### 4.2 Ultrahigh resolution data (9.4T)

Resting state fMRI data of a single subject were acquired at a 9.4 Tesla Siemens Magnetom scanner. During the measurement time of 11.1 minutes, 330 volumes were acquired using TR=2.03 secs, TE=19ms, flipangle=70. Most of the brain was covered with 55 slices at a spatial resolution of (1.2*mm*)^{3}, see Figure 4A. The subject (female, 29 yrs) was instructed to keep her eyes open. She gave written informed consent prior to the experiment, and was paid for her attendance. The study was approved by the local Ethics committee.

The data were corrected for motion and the baseline drift was removed using a highpass filter with a cutoff frequency of 1/100 Hz. We manually constructed a region-of-interest mask that contained 466462 voxels. The corresponding correlation matrix would require about 405 GByte of main memory making it impracticably large for standard desktop computers. We applied ECM-RLC as described above and ECM-ADD1 as in [6]. We compared the two approaches by computing a voxelwise relative difference as defined above. We found that ECM-RLC provides markedly better contrast particularly in grey matter regions.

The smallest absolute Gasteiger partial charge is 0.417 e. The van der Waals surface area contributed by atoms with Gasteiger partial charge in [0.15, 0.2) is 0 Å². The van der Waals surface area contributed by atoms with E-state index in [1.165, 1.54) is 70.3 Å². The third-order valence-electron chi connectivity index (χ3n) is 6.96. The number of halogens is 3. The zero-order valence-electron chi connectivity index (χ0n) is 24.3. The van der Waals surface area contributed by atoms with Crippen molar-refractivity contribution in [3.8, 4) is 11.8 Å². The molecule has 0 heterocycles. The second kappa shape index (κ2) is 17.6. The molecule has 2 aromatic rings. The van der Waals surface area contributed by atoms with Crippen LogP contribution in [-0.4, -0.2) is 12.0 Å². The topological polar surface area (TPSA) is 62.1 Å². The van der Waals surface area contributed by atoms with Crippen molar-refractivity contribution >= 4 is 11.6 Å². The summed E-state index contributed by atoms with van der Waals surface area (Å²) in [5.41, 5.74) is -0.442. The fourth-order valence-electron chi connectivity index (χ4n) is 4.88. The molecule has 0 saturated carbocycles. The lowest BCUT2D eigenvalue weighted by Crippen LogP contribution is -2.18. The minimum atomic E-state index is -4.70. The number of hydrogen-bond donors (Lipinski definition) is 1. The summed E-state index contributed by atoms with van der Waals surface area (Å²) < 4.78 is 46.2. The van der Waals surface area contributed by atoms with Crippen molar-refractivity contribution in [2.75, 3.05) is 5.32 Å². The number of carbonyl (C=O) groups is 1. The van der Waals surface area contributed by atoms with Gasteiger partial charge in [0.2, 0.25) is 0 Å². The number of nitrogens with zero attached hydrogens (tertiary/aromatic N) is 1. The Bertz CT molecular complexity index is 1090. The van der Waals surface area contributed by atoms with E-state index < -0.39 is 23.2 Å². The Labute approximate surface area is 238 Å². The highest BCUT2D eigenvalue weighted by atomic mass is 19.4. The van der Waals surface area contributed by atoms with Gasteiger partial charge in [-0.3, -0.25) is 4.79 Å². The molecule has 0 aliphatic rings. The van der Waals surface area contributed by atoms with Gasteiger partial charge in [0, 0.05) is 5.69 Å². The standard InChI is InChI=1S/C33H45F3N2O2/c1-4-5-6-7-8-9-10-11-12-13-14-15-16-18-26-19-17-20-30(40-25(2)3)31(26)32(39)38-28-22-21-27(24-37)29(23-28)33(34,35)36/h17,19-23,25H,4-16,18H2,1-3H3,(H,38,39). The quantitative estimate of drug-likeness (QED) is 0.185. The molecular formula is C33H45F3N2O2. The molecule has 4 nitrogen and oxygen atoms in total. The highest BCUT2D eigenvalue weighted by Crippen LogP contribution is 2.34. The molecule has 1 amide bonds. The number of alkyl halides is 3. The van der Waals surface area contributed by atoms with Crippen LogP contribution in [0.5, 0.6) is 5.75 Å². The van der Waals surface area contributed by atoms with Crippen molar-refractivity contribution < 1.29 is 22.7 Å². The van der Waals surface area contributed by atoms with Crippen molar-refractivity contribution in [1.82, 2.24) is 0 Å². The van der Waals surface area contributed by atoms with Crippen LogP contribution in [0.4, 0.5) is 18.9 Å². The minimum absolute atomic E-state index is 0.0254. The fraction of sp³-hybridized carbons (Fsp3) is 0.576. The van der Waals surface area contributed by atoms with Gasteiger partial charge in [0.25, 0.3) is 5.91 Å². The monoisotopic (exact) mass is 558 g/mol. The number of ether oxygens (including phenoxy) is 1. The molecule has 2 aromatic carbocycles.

## 5 Discussion

We have introduced two new algorithms for computing ECM. Both algorithms are memory efficient so that they can be used on high resolution data.

The first algorithm called “ECM-RLC” is based on a novel correlation metric called “RLC”. It allows for a very fast implementation comparable in speed only to the previous ECM-ADD1 algorithm. However, compared to ECM-ADD1 it showed markedly better contrast particularly in grey matter regions. This advantage may be explained by the fact that the ADD1 metric maps zero correlations to an intermediate value of 0.5, which does not well reflect the absence of a correlation. In contrast, the RLC metric maps zero correlations to a much lower value of around 0.31, see Figure 2. Thus, the RLC metric offers an advantage in terms of interpretablility compared to ADD1. Another advantage of ECM-RLC is that the ReLU filter is applied at each time point separately. This may help to better reflect dynamic changes in connectivity.

The second algorithm called “ECM-project” is computationally much more expensive. Its advantage compared to ECM-RLC is that it is not restricted to any particular type of correlation metric. ECM-project should be used whenever the RLC metric is not suitable and the number of voxels is so large that the classical implementation of ECM is not feasible due to memory limitations. Fast implementations of this algorithm are possible, especially when interpretability hardware is available. Our experiments show that the approximations obtained by ECM-project are highly accurate, even for very small values of the projection parameter *p*.

## Software availability

The software is available at: github.com/lipsia-fmri/lipsia.

## Acknowledgments

This work was partly funded by the European Commission H2020-GA-634541 CDS-QUAMRI.